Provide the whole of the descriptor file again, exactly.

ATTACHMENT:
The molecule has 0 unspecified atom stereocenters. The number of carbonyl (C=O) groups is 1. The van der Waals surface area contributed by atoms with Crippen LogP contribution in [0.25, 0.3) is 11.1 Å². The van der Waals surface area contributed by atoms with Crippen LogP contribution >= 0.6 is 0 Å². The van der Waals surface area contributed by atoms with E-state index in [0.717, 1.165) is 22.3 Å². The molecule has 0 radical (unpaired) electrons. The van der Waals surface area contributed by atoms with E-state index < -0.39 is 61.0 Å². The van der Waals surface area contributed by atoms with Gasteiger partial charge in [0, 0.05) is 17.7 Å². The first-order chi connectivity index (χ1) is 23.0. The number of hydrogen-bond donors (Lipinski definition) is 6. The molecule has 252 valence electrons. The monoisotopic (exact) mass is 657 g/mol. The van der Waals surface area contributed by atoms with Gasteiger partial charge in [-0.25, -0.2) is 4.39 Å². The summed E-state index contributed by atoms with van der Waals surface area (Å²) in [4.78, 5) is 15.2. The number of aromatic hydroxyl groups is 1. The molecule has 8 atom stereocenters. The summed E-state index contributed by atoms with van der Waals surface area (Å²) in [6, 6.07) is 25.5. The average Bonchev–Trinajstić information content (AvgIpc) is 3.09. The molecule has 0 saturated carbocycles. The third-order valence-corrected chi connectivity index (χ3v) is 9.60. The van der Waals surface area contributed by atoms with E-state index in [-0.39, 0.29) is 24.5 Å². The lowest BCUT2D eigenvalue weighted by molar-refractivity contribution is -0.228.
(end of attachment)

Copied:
The molecule has 0 unspecified atom stereocenters. The number of carbonyl (C=O) groups is 1. The van der Waals surface area contributed by atoms with Crippen LogP contribution in [0.25, 0.3) is 11.1 Å². The van der Waals surface area contributed by atoms with Crippen LogP contribution >= 0.6 is 0 Å². The van der Waals surface area contributed by atoms with E-state index in [0.717, 1.165) is 22.3 Å². The molecule has 0 radical (unpaired) electrons. The van der Waals surface area contributed by atoms with E-state index < -0.39 is 61.0 Å². The van der Waals surface area contributed by atoms with Gasteiger partial charge in [0, 0.05) is 17.7 Å². The first-order chi connectivity index (χ1) is 23.0. The number of hydrogen-bond donors (Lipinski definition) is 6. The molecule has 252 valence electrons. The monoisotopic (exact) mass is 657 g/mol. The van der Waals surface area contributed by atoms with Gasteiger partial charge in [-0.25, -0.2) is 4.39 Å². The summed E-state index contributed by atoms with van der Waals surface area (Å²) in [4.78, 5) is 15.2. The number of aromatic hydroxyl groups is 1. The molecule has 8 atom stereocenters. The summed E-state index contributed by atoms with van der Waals surface area (Å²) in [6, 6.07) is 25.5. The average Bonchev–Trinajstić information content (AvgIpc) is 3.09. The molecule has 0 saturated carbocycles. The third-order valence-corrected chi connectivity index (χ3v) is 9.60. The van der Waals surface area contributed by atoms with E-state index in [-0.39, 0.29) is 24.5 Å². The lowest BCUT2D eigenvalue weighted by molar-refractivity contribution is -0.228.